Section 13(f) of the Securities and Exchange Act was passed by Congress in 1975 in order to provide the public with information regarding the securities holdings of major institutional investors. The reasoning behind this move was that greater disclosure as to the investments of institutional investors would increase investor confidence in the integrity of the United State securities markets (Source: SEC website). The disclosures are made by way of Form 13F filings, which are due to be filed quarterly within 45 days of the end of a quarter. What they actually disclose provides some interesting insight into the workings and thinking of institutional investor managers.
Use of Interstate Commerce
As to who needs to file Form 13F, the SEC explains: Institutional investment managers that use the United States mail (or other means or instrumentality of interstate commerce) in the course of their business and that exercise investment discretion over $100 million or more in Section 13(f) securities must file Form 13F. It is curious as to the wording of that use the United States mail (or other means or instrumentality of interstate commerce) in the course of their business since in reality there is not an institutional investment manager who does not utilize such means of interstate commerce given the fact that the Internet is deemed to be just such an instrumentality.
Institutional Investment Managers
The manager under discussion in Section 13(f) is a business entity or individual that invests in or buys and sells securities for its own account. Banks, insurance companies and brokers are examples of such entities as are corporations and pension funds that manage their own portfolios. But the secondary definition requires the element of exercising investment discretion over the account of any other natural person or entity. In this case, the trust department of a bank meets the criteria as does an investment adviser who manages mutual funds, pension plan assets or private accounts.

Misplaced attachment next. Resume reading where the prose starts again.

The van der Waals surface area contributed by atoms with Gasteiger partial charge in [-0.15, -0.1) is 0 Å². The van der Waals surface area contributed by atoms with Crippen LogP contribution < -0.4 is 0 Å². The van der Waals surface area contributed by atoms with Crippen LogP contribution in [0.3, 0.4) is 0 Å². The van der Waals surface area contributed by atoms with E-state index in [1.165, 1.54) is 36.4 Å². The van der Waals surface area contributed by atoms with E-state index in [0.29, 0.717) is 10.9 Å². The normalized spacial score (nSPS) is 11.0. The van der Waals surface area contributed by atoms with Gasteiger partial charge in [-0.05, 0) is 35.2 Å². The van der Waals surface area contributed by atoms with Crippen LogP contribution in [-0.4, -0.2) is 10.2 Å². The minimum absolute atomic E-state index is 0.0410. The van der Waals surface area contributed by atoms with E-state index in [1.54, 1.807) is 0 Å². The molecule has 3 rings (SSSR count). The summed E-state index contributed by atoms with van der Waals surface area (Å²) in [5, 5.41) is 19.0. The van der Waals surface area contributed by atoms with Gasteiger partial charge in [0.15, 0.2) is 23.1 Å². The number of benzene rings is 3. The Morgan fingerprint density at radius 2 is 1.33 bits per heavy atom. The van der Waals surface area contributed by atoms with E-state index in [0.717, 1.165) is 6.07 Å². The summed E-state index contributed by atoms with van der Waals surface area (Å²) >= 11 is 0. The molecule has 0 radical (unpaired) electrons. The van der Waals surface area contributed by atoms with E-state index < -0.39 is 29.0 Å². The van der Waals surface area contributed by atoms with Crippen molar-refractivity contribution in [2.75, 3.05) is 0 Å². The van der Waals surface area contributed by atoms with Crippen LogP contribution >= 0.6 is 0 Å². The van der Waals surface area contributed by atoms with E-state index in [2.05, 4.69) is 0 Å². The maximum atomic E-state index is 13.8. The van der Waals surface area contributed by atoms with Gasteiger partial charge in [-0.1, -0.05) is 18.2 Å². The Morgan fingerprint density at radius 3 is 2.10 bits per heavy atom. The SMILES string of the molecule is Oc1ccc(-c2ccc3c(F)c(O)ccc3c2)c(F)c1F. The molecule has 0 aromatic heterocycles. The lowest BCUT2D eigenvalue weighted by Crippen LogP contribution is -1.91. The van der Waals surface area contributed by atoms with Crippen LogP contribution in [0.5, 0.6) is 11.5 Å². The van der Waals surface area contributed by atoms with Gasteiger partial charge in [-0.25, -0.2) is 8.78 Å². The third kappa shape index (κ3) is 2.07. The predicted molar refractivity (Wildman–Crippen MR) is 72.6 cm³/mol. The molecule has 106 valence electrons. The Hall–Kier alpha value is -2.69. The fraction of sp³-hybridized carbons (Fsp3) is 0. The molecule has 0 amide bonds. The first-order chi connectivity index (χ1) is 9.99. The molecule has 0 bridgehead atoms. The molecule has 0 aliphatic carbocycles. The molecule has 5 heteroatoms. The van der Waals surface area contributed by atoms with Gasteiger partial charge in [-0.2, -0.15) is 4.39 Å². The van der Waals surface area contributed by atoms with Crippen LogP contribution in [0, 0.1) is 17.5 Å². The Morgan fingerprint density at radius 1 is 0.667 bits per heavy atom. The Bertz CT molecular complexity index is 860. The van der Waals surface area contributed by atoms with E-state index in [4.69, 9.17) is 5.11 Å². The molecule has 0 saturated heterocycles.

Not just managers overseeing the threshold amount in the private sector must file Form 13F but also a person who exercises investment discretion over a state or municipal pension fund must comply since that individual also meets the definition of an institutional investment manager. Person within the meaning of the act includes a natural person, company, government, or political subdivision, agency, or instrumentality of a government (See Section 3(a)(9) of the Securities Exchange Act (defining person) and SEC Release No. 15292 (Nov. 2, 1978).
A quick glance at the 2014 Q2 Form 13F filings of some of the biggest hedge fund managers reveals that they are still bullish on technology and health care, and that most of them invest in the same stocks!
David draws on 20+ years’ experience in both legal practice and in business services delivery since his own call to the Bar in 1989. With several years in the startup environment, including as a co-founder in the legal tech space specifically, he brings a unique and timely perspective on the role of data, automation and artificial intelligence in the modern and efficient delivery of services for legal consumers. Having been both a corporate buyer of legal services and a services provider, he identifies the greater efficiency and value that can be achieved in legal operations for corporate buyers especially.
An attorney, David worked for law firms Pinsent Masons and Linklaters in London before moving to New York to join Credit Suisse. As CAO, he helped negotiate & execute the relocation of Credit Suisse into its new NYC global HQ. Subsequently, David directed major global outsourcing, shared sourcing, HR operations & process efficiency initiatives including the digitization of records, the global roll-out of PeopleSoft HRMS & Y2K. David has worked extensively in the UK, US, Philippines, India and China markets in the areas of data management, human resources and business process outsourcing.
Most recently, David has been successfully investing in and serving as an advisory board member of several legal services start-ups including a cloud-based solution for legal process automation and e-filing; and a technology solution for large-scale capture of court and other public data used for litigation analysis, among others.
David graduated from the University of Manchester with Honors in Law and Bar School (College of Legal Education) in London, and has been a member of Middle Temple since 1989. He is the founder and former Chairman of The Global Sourcing Council.
Member: Bar of England & Wales, ABA, NYCBA, ACC, DRI